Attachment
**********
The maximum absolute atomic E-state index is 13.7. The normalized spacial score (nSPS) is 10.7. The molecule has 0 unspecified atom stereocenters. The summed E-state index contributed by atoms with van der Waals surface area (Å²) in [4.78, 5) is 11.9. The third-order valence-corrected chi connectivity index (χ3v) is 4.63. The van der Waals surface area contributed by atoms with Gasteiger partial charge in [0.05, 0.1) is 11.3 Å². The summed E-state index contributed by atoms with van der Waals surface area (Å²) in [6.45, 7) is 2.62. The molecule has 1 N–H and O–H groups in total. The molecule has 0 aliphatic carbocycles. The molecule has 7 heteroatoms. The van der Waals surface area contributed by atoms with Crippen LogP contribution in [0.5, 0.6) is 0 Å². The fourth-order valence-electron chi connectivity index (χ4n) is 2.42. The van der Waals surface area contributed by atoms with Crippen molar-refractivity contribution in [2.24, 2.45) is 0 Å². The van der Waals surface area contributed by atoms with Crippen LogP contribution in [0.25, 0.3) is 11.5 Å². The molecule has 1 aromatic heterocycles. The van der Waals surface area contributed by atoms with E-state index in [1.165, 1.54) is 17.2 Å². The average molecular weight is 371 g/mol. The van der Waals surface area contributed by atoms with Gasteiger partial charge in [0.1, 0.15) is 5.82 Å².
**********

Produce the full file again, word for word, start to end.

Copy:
The maximum absolute atomic E-state index is 13.7. The normalized spacial score (nSPS) is 10.7. The molecule has 0 unspecified atom stereocenters. The summed E-state index contributed by atoms with van der Waals surface area (Å²) in [4.78, 5) is 11.9. The third-order valence-corrected chi connectivity index (χ3v) is 4.63. The van der Waals surface area contributed by atoms with Gasteiger partial charge in [0.05, 0.1) is 11.3 Å². The summed E-state index contributed by atoms with van der Waals surface area (Å²) in [6.45, 7) is 2.62. The molecule has 1 N–H and O–H groups in total. The molecule has 0 aliphatic carbocycles. The molecule has 7 heteroatoms. The van der Waals surface area contributed by atoms with Crippen LogP contribution in [0.5, 0.6) is 0 Å². The fourth-order valence-electron chi connectivity index (χ4n) is 2.42. The van der Waals surface area contributed by atoms with Crippen molar-refractivity contribution in [2.24, 2.45) is 0 Å². The van der Waals surface area contributed by atoms with Crippen LogP contribution in [0.25, 0.3) is 11.5 Å². The molecule has 1 aromatic heterocycles. The van der Waals surface area contributed by atoms with E-state index in [1.165, 1.54) is 17.2 Å². The average molecular weight is 371 g/mol. The van der Waals surface area contributed by atoms with Gasteiger partial charge in [0.1, 0.15) is 5.82 Å².